He walked in, like an old man, stooped shoulders, a halting gait and sleet slid from his raincoat and doused the red carpet. The hostess looked terrified for a moment and took his coat quickly to let it drain on the coat rack. He mumbled something. Barely moving his lips. He might have had paralysis except his face looked animated, jovial, and lacking in any obvious disfigurement with the exception of his wrinkles that created crevasses and creases across his face. His eyes had a nearly permanent squint from staring into sea reflected sunshine.
The hostess, dressed in black, seated him at my table. He grunted. I think. It had been five years since I had seen him.
“Thank you for meeting me,” I said.
He looked around. “Never been here. The Russian Tea Room. Fancy.” He picked up the fork like he was an underwater beast eyeing something foreign.
“We can have tea.” I had already ordered it.
“Tea?” He laughed. A deep laugh. “And we get little crumpets?” His accent was scarred. Cockney. It grated on me as it did five years ago. He had been a docker for years. A Union man. And then he learned to steer a boat. To tie proper knots. To loosen sails. He was a quick learner and he started working on yachts. Behind the scenes. His accent would rankle any posh English or foreigners. He kept to the engine room and the captain’s deck.
I had a yacht. Docked at Sag Harbor. Russell, that was his name, was looking for a gig. A boat. His former employer said he was gawking at his wife. So there he was…in New York…looking for a boat. I hired him for his skills. I hired him as captain though he had never been anything more than an assistant captain. We set sail for the Greek Islands.
The weather got rough on the Atlantic but he guided the yacht well. He was so confident. It calmed me. It calmed my guests. They learned to trust this Cockney man with the stare.
Somewhere in the Mediterranean, we got a distress signal. An SOS. An Algerian boat. The flag was raised. As dusk was draping itself across the sea we saw a boat. Rusted, sagging, full of screaming people. It was coming from the East and not the South.
“Pirates,” said Russell.
“What? In the Mediterranean?” I looked with binoculars and saw screaming women, crying children, and women waving shirts for help. The boat was wavering listlessly. The engine must have gone out.
“I think they’re refugees,” I said.
“We’re not stopping,” said Russell. “We can’t take all those people on board. Besides, their radio is working. Other boats will hear the SOS.”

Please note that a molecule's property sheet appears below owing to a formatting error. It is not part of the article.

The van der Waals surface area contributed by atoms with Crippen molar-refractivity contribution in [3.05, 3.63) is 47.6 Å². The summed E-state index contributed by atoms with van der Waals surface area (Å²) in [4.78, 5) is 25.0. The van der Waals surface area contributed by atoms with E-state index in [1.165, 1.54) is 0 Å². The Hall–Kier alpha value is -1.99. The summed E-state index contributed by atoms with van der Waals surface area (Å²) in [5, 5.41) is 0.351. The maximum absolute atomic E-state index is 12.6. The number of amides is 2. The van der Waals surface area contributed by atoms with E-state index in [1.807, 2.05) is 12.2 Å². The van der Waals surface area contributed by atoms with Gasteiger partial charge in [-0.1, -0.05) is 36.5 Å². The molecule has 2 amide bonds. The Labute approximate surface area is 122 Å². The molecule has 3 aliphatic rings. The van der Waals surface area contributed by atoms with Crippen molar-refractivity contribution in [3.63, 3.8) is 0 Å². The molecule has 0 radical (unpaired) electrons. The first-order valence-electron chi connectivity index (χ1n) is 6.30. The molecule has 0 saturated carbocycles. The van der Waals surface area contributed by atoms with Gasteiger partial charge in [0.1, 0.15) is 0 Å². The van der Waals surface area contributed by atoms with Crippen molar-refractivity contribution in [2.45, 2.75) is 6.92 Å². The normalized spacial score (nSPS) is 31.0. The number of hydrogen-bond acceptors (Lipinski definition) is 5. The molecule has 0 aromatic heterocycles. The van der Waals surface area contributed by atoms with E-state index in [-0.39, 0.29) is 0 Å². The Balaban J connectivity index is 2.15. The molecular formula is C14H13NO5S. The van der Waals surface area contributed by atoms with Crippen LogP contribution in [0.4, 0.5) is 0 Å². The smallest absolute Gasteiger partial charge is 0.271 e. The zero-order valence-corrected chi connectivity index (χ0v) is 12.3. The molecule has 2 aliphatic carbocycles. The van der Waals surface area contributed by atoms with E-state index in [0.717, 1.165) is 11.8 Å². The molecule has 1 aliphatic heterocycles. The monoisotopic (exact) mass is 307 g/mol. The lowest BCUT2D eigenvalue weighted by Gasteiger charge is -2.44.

“But we are here now…surely we can give supplies…”
My guests looked bored.
“Can we have some drinks, darling?” My girlfriend, a hired call girl, lounged in a deck chair. Her thighs had a gorgeous sheen.
“The people…” I said.
“Not people,” said Russell. “Refugees.”
So Russell steered the boat away from the dead boat and we continued to the Greek Islands. When we docked, I checked the news. It was there. The story of the refugees. One hundred and twenty-six had drowned. The rest were rescued by a boat from Cyprus. I was quite disturbed but I said nothing.
Our trip was lovely and we returned to New York tanned and happy. Well, not me. I had nightmares of that boat. And now Russell was sitting across from me.
“I think we violated the maritime law when we steered away from the boat.” My voice was strangely small.
Russell waved his hand. “It’s over. Done. You had a good trip. Your guests would have been unhappy with refugees clogging the halls and eating your food. It’s done.”
“People died,” I nearly screamed.
“People always die. Don’t worry. I went radio silent when I heard the SOS. No one will know we were near them.”
“I know.” I pounded the table and glasses clinked. “Do you not care?”
Russell leaned back. “No.”
“And no one cares about the Cockneys. Think about that. Just poor people huddled like rats in London.”
Russell got red. He set the fork down. “What do you intend to do?”
“Turn us in.”
Russell got up and walked out. He left his jacket dripping on the coat rack. I never saw him again. No one on the docks knew what happened to him. In the end, I told no one. I had a sexy new wife at home. A brilliant townhome. A yacht. I had a splendid life. Why disturb that? But I did dream of all those dead souls sinking into the ocean.